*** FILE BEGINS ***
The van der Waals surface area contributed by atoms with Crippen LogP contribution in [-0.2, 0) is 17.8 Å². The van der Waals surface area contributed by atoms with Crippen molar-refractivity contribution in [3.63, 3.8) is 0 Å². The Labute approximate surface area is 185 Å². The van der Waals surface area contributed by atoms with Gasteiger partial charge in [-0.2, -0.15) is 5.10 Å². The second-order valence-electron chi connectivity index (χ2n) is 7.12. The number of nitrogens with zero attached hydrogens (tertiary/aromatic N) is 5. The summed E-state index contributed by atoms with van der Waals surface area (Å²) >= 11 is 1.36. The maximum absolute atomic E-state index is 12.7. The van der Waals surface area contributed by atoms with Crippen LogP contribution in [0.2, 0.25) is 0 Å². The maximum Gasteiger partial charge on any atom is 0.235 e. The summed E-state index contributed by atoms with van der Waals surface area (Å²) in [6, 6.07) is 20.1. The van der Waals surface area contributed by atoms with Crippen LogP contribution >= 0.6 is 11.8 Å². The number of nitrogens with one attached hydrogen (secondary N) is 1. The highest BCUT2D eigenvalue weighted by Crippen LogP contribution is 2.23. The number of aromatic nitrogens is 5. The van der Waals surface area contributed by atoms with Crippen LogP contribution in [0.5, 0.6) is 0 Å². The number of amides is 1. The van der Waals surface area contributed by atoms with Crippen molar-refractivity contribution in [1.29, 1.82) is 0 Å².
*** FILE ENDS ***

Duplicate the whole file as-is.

The van der Waals surface area contributed by atoms with Crippen LogP contribution in [-0.2, 0) is 17.8 Å². The van der Waals surface area contributed by atoms with Crippen molar-refractivity contribution in [3.63, 3.8) is 0 Å². The Labute approximate surface area is 185 Å². The van der Waals surface area contributed by atoms with Gasteiger partial charge in [-0.2, -0.15) is 5.10 Å². The second-order valence-electron chi connectivity index (χ2n) is 7.12. The number of nitrogens with zero attached hydrogens (tertiary/aromatic N) is 5. The summed E-state index contributed by atoms with van der Waals surface area (Å²) >= 11 is 1.36. The maximum absolute atomic E-state index is 12.7. The van der Waals surface area contributed by atoms with Crippen LogP contribution in [0.2, 0.25) is 0 Å². The maximum Gasteiger partial charge on any atom is 0.235 e. The summed E-state index contributed by atoms with van der Waals surface area (Å²) in [6, 6.07) is 20.1. The van der Waals surface area contributed by atoms with Crippen LogP contribution >= 0.6 is 11.8 Å². The number of nitrogens with one attached hydrogen (secondary N) is 1. The highest BCUT2D eigenvalue weighted by Crippen LogP contribution is 2.23. The number of aromatic nitrogens is 5. The van der Waals surface area contributed by atoms with Crippen LogP contribution in [0.5, 0.6) is 0 Å². The number of amides is 1. The van der Waals surface area contributed by atoms with Crippen molar-refractivity contribution in [1.29, 1.82) is 0 Å².